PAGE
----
Jump to ContentJump to Main Navigation
Philosophical Foundations of Children's and Family Law$
Users without a subscription are not able to see the full content.

Elizabeth Brake and Lucinda Ferguson

Print publication date: 2018

Print ISBN-13: 9780198786429

Published to Oxford Scholarship Online: April 2018

DOI: 10.1093/oso/9780198786429.001.0001

Show Summary Details
Page of

PRINTED FROM OXFORD SCHOLARSHIP ONLINE (www.oxfordscholarship.com). (c) Copyright Oxford University Press, 2019. All Rights Reserved. An individual user may print out a PDF of a single chapter of a monograph in OSO for personal use. date: 18 September 2019

Are Children’s Rights Important?

Are Children’s Rights Important?

Chapter:
(p.191) 9 Are Children’s Rights Important?
Source:
Philosophical Foundations of Children's and Family Law
Author(s):

Colin M. Macleod

Publisher:
Oxford University Press
DOI:10.1093/oso/9780198786429.003.0010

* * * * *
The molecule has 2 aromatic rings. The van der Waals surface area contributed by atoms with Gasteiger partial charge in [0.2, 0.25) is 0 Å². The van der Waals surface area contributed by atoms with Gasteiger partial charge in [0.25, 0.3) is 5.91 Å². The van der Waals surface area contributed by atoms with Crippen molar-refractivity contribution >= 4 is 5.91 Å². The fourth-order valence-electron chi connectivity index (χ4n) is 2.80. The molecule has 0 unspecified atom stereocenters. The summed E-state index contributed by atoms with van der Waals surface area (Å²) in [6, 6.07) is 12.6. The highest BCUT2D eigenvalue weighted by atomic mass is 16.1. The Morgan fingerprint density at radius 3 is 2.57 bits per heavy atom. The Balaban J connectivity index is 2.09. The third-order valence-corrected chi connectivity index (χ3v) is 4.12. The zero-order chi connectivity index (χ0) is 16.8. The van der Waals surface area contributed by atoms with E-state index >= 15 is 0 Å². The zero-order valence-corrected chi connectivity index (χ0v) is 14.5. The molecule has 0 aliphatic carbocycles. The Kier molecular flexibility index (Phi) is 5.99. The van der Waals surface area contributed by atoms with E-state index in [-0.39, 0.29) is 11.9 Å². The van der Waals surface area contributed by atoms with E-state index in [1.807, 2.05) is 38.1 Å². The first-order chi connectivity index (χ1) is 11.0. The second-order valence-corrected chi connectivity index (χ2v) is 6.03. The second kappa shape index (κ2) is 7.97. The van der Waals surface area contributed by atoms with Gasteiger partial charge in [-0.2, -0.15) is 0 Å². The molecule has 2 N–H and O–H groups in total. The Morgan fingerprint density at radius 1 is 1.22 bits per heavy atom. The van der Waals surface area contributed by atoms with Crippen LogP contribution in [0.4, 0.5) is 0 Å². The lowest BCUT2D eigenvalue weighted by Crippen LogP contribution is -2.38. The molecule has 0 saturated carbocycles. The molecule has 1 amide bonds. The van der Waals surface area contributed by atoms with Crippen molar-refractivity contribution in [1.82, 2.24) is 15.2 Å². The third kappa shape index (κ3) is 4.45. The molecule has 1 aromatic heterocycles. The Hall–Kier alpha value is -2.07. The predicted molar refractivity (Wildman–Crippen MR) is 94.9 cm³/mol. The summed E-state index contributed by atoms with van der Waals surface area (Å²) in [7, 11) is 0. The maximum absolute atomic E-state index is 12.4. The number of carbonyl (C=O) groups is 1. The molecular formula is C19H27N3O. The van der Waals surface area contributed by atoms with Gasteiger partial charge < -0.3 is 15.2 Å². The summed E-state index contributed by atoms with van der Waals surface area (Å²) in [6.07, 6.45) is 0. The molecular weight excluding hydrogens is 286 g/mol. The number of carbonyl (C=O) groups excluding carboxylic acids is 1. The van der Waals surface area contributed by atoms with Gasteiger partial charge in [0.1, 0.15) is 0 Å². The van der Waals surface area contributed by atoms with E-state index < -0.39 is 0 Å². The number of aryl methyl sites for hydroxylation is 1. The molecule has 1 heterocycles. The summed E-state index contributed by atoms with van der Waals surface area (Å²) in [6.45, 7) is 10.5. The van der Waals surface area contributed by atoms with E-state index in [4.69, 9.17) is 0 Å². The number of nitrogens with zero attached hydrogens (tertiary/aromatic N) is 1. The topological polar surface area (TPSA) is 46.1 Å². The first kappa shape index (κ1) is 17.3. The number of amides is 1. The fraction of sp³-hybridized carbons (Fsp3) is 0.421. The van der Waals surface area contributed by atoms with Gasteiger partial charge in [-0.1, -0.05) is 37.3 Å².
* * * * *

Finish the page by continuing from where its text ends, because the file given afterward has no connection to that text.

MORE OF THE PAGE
This paper explores the nature and justificatory basis of children’s rights with a view to determining whether children’s rights are important. Although children’s rights are frequently invoked in legal and political discourse, they often generate controversy: their practical and theoretical significance is sometimes challenged. Many states acknowledge children’s rights and yet fail to secure many of the most basic interests of children putatively protected by their rights. Moreover, the suggestion that children are the bearers of genuine moral rights is sometimes met with philosophical scepticism. This chapter distinguishes different forms of scepticism about children’s rights and explores whether doubts about the theoretical and practical importance of children’s rights can be vindicated. I argue that reticence about children’s rights is not justified. Given a proper construal of children’s rights it is appropriate both to treat children as genuine bearers of rights and to view their rights as morally and politically important.

Keywords:   children, moral rights, children’s rights, rights scepticism, rights theory

Oxford Scholarship Online requires a subscription or purchase to access the full text of books within the service. Public users can however freely search the site and view the abstracts and keywords for each book and chapter.

Please, subscribe or login to access full text content.

If you think you should have access to this title, please contact your librarian.

To troubleshoot, please check our FAQs , and if you can't find the answer there, please contact us .